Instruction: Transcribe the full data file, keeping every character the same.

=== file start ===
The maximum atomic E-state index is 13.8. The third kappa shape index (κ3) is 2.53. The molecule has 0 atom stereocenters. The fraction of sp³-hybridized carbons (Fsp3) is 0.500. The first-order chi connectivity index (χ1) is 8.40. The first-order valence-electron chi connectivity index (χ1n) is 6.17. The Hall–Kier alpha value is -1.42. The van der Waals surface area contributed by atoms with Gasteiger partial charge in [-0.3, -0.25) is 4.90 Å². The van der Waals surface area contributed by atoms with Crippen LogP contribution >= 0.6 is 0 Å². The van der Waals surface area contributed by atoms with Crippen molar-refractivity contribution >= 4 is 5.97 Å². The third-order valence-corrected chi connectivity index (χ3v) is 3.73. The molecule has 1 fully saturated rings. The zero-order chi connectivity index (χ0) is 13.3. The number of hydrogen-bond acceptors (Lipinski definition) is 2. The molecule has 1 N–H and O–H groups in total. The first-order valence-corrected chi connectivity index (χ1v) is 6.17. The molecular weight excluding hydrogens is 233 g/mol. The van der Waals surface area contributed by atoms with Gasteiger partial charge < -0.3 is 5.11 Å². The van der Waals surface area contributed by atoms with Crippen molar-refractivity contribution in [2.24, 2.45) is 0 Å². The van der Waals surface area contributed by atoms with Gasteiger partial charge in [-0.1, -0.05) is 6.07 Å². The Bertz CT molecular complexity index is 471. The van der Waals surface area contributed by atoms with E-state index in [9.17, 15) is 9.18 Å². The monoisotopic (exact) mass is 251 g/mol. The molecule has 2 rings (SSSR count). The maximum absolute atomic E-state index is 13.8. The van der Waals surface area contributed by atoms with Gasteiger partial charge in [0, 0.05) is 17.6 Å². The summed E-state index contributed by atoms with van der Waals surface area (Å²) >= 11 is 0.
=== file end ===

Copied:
The maximum atomic E-state index is 13.8. The third kappa shape index (κ3) is 2.53. The molecule has 0 atom stereocenters. The fraction of sp³-hybridized carbons (Fsp3) is 0.500. The first-order chi connectivity index (χ1) is 8.40. The first-order valence-electron chi connectivity index (χ1n) is 6.17. The Hall–Kier alpha value is -1.42. The van der Waals surface area contributed by atoms with Gasteiger partial charge in [-0.3, -0.25) is 4.90 Å². The van der Waals surface area contributed by atoms with Crippen LogP contribution >= 0.6 is 0 Å². The van der Waals surface area contributed by atoms with Crippen molar-refractivity contribution >= 4 is 5.97 Å². The third-order valence-corrected chi connectivity index (χ3v) is 3.73. The molecule has 1 fully saturated rings. The zero-order chi connectivity index (χ0) is 13.3. The number of hydrogen-bond acceptors (Lipinski definition) is 2. The molecule has 1 N–H and O–H groups in total. The first-order valence-corrected chi connectivity index (χ1v) is 6.17. The molecular weight excluding hydrogens is 233 g/mol. The van der Waals surface area contributed by atoms with Gasteiger partial charge < -0.3 is 5.11 Å². The van der Waals surface area contributed by atoms with Crippen molar-refractivity contribution in [2.24, 2.45) is 0 Å². The van der Waals surface area contributed by atoms with Gasteiger partial charge in [-0.1, -0.05) is 6.07 Å². The Bertz CT molecular complexity index is 471. The van der Waals surface area contributed by atoms with E-state index in [9.17, 15) is 9.18 Å². The monoisotopic (exact) mass is 251 g/mol. The molecule has 2 rings (SSSR count). The maximum absolute atomic E-state index is 13.8. The van der Waals surface area contributed by atoms with Gasteiger partial charge in [0, 0.05) is 17.6 Å². The summed E-state index contributed by atoms with van der Waals surface area (Å²) >= 11 is 0.